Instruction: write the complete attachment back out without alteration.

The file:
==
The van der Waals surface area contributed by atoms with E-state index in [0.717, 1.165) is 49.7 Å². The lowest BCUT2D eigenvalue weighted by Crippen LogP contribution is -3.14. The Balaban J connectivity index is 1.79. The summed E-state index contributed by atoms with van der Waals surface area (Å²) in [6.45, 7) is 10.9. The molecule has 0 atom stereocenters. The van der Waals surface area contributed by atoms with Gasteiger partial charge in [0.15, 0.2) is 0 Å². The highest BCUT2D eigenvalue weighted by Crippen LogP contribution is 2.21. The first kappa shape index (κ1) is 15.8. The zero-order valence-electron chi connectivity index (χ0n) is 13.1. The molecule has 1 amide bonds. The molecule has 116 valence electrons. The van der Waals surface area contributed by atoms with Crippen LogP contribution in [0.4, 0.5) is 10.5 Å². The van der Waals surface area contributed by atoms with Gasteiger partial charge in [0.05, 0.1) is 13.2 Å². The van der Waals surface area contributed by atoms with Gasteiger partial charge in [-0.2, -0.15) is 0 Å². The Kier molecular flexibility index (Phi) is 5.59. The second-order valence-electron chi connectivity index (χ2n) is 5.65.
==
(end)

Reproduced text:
The van der Waals surface area contributed by atoms with E-state index in [0.717, 1.165) is 49.7 Å². The lowest BCUT2D eigenvalue weighted by Crippen LogP contribution is -3.14. The Balaban J connectivity index is 1.79. The summed E-state index contributed by atoms with van der Waals surface area (Å²) in [6.45, 7) is 10.9. The molecule has 0 atom stereocenters. The van der Waals surface area contributed by atoms with Gasteiger partial charge in [0.15, 0.2) is 0 Å². The highest BCUT2D eigenvalue weighted by Crippen LogP contribution is 2.21. The first kappa shape index (κ1) is 15.8. The zero-order valence-electron chi connectivity index (χ0n) is 13.1. The molecule has 1 amide bonds. The molecule has 116 valence electrons. The van der Waals surface area contributed by atoms with Crippen LogP contribution in [0.4, 0.5) is 10.5 Å². The van der Waals surface area contributed by atoms with Gasteiger partial charge in [0.05, 0.1) is 13.2 Å². The van der Waals surface area contributed by atoms with Gasteiger partial charge in [-0.2, -0.15) is 0 Å². The Kier molecular flexibility index (Phi) is 5.59. The second-order valence-electron chi connectivity index (χ2n) is 5.65.